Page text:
The music stopped abruptly and, for about ten seconds, everything went black.
This was never a gentle going through the mist, the way Alice did, to a room beyond that was almost a mirror image of the one she’d left behind. There was, instead, a sense one instant that I was in freefall in the darkness, only to feel that I was being sucked through a vacuum an instant later, changing, in turn, to a sensation of being bounced off some force or other, as I hurtled through the ether to a destination I could neither know nor discern.
I came to rest in pitch blackness, a glowing object spinning in the distance.
I crept toward it, discovering my former phantascope had become a grand zoetrope, spinning in front of me like a luminous roulette wheel.
I’d no need to peek into it, as with most zoetropes, for this one was hurling animated figures against the wall. No, not against the wall, after all, but into the air itself.
A horse and rider galloped off in one direction in an endless steeplechase, as two boys went off in the other, playing leapfrog into the eternal ether.
One by one, a profusion of toy soldiers appeared, only to ride and march into battle as an opposing but similar profusion materialized. But then, a marching band of apes barged into the midst of the battle, sending combatants on both sides into disarray. A simian calliope player followed the band, leading a troupe of ballet dancers, a gold-clad prima ballerina at the head, all astride dancing tigers, camels and ostriches, followed, in turn, by a full circus parade.
The light of the zoetrope and its creations was enough for me to see I was in a room, barred to Stan, and Ian, as well as to me, in the Queen’s Theatre’s “backstage labyrinth,” as we came to call it.
The room, which would have been a Victorian child’s idea of playroom heaven, had been the only one to deny us entry.
Once again, a music box – one only – began to play as the parade faded, but it was a different, unfamiliar theme this time.
Profusions of bubbles filled the air as thaumatropes spun around me, dual images on their opposing sides merging into one as they spun, until the images became three-dimensional objects encircling my head. Parachute men descended from a ceiling I couldn’t yet see, leading a charge that was followed by a profusion of gyroscopes, revolving serpents, pinwheels and Aeolian tops, each more colorful and glimmering than its predecessor, all dangling in midair, the dark further illuminated by their collective radiance. As they did so, the theme played by the music box was taken over by a full band, with voices singing wordlessly along. It would later become quite familiar to me but, at that moment, I’d never heard it before.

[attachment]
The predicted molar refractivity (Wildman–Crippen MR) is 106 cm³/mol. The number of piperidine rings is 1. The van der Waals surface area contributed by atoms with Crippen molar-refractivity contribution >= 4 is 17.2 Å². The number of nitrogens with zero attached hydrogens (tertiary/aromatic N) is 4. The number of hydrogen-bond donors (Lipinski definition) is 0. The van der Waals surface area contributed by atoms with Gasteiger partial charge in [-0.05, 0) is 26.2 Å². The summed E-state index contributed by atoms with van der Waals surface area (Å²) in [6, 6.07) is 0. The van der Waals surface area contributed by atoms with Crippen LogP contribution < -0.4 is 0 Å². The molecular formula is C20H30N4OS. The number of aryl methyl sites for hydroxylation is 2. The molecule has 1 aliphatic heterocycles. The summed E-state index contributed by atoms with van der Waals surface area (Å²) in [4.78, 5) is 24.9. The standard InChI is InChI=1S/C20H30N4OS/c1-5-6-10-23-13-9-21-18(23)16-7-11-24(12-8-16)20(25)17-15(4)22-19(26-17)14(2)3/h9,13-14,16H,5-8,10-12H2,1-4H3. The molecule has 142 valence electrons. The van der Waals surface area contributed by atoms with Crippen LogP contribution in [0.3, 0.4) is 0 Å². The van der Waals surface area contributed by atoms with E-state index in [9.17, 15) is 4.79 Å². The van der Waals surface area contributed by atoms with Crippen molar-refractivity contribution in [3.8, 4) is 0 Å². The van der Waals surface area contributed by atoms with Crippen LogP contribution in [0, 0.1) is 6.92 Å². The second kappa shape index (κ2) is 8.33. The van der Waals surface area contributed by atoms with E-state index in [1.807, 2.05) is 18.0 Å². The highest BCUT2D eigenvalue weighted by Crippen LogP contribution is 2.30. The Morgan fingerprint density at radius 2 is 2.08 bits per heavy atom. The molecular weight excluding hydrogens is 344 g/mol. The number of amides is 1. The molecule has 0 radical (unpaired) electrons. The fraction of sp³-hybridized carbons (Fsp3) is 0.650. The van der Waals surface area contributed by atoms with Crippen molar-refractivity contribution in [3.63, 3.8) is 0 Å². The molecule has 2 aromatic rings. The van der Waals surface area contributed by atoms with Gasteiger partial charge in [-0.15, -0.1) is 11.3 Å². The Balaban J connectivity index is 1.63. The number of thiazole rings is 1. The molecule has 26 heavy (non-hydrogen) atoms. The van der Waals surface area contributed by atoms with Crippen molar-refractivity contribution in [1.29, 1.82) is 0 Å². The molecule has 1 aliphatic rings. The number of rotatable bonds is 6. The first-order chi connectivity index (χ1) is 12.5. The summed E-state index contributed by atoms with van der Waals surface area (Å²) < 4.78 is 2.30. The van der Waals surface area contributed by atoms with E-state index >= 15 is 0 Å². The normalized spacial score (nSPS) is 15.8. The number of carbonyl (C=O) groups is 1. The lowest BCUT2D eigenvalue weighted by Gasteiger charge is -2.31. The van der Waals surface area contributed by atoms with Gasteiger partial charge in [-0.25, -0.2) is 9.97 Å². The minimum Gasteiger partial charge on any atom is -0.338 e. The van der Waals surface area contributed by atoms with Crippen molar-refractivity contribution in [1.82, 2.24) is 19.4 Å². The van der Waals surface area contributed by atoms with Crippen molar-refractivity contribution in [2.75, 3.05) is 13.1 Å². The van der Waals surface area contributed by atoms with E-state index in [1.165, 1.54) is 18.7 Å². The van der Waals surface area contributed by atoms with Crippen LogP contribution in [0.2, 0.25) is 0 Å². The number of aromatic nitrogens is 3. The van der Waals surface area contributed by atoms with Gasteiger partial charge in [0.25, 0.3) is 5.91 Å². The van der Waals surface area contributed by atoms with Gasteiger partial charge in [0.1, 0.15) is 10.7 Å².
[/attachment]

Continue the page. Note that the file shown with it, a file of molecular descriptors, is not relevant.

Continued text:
The zoetrope disappeared, with a giant toy carousel revolving in its place,
Tiny actors and actresses performed on an ornate, colorful, three-dimensional toy stage.
Toy horses on wires ran race after race from an Ascot game box. Steiff bears played croquet on a table set their size, or danced, tumbled and cavorted around giant wooden blocks.
In a corner previously too dark to see into, a trio of sconces lit themselves, to reveal a pair of papier-mâché wrestlers gamely grappling, cheered on by a squad of jumping jacks for an audience of tumbling toy acrobats, skyhooks and tin toys.
Then, figurines from an imposing open-fronted Victorian dollhouse close by, slowly and sedately walked over and joined them.
Beyond it all, in a corner opposite the dollhouse, on a throne-like pedestal large enough for a small child, sat a classically beautiful, exquisite Victorian porcelain doll. Her hair was dark brown, her skin a dainty powder white. She was clad almost entirely in purple satin. Only silver lace at the edges of her sleeve and scoop bodice, silver fringe on the parasol she carried, and blackness of her two tiny, delicate velvet gloves and tiny velvet choker with a black and white cameo deviated from the outfit’s complete purple tidal wave.
As I looked at her, she opened her eyes and looked back at me. Then, she rose from her throne and opened her parasol.
 Sadly for Plateau, the phantascope had only a two year reign (1832-1834) before supplanted by the more accessible Zoetrope. Consisting of a large canister/half-cylinder with equidistant slits on the side and sequential pictures on the inside wall, between the slits. It spun horizontally; several people at a time could look through the slits and watch the pictures move. It became a favorite of Victorian children’s parties.
 The thaumatrope, or “wonder tuner” was a toy, consisting of a disc of wood or cardboard with a picture on each side and a pair of holes, though which yarn or string was threaded. When rapidly spun, it created an optical illusion of the two pictures merging, e.g., a bird on one side, a cage on the other looked like a bird in a cage, a horse on one side, rider on the other, like a rider on the horse.
 Because, at the time, it had yet to be written. It was the title track to Kevin Ayers’ album Joy of a Toy. I wouldn’t hear it again until its release in 1969. But sometimes, for reasons that aren’t clear, pieces of music and art will jump the space-time continuum, and momentarily manifest prior to their actually being created.
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